Antim Grahan: Nepal’s pioneering black metal band are back, better and more ambitious

Antim Grahan
Antim Grahan are one of the first black metal bands in Nepal.

On January 14, 2013, Antim Grahan, a Nepali black metal band, decided to go into hibernation. After playing for over a decade, life caught up and the band decided to take a break from music as most of the band members left Nepal for better opportunities abroad.

“We also took a break because we wanted to come back with something better and different to what we had been doing. It was a time for reflection,” says Parash Shakya, the band’s founding member.

Fast-forward 10 years, and the band, on January 14, announced they were back. Releasing a song from their seventh album, Goat Legion, they sent their fans into a frenzy. Their song, The Final Act, was different from what the fans were used to. The song still had Antim Grahan’s symphonic roots, but the vocals, the drums and the guitar work on the song was a step up from what fans were used to.

“Level of creativity, speed and composition are different from what we had done in the past. If you listen to the album, you’ll realise how far we’ve come as a band,” says Parash.

Unlike a decade ago, Antim Grahan now want to make the most of it. Back with new members and renewed energy, they want to leave a mark in Nepal’s black metal scene, play shows abroad and in doing so blow people away internationally.

“We don’t want to be underdogs anymore. We want to do ourselves proud,” says Parash. 

The back story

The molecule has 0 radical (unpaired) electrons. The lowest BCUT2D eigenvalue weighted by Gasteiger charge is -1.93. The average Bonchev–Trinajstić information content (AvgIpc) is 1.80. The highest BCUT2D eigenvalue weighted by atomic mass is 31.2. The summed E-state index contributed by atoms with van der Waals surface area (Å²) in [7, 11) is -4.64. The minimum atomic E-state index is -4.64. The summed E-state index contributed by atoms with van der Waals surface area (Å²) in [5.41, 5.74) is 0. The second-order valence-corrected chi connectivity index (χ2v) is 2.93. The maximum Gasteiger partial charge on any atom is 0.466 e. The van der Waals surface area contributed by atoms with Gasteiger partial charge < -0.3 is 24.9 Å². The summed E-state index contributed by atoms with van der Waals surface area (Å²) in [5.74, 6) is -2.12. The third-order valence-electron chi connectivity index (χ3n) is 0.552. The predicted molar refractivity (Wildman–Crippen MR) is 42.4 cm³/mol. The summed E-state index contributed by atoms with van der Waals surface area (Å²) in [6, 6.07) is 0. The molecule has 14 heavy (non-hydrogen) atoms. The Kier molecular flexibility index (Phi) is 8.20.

Antim Grahan

Parash, his brother Pankaj and Niraj Shakya established Antim Grahan in around 2002. Fresh out of high school and influenced by bands like Cradle of Filth and Lord Belial, they formed the band as a hobby. Their plan was never to go commercial as they felt pride in being an underground band.

By 2004, they were one of the premier underground bands in the country with many coming to shows just to listen to them. Their popularity gained through their single Forever Winter and an EP of the same title, after which everyone who followed metal music knew who they were.

That followed with two more albums, Tales From The Darkened Woods IInd Edition and In Thy Ambience Ov Malevolence, in 2005 and 2008 respectively. These albums followed Antim Grahan’s traditional symphonic and melodic roots, but then the band started to do things differently.

“We have always tried to do new things; that’s why our following albums, The Ruin Of Immortals, Putrefaction Eternity and I Wish You Death sounded different,” says Parash.

But following I Wish You Death and playing some shows, they decided to stop as they wanted to reassess their future. Drummer Gobinda Sen and guitarist Pankaj Shakya deciding to go abroad did not help either as Parash and Niraj were the only two left in the band.

Struggle for revival

Niraj says they then started to think about what next. They needed musicians who were good, but that was not the only criterion. They needed them to understand what Antim Grahan were and be part of the group that had been tight like brothers.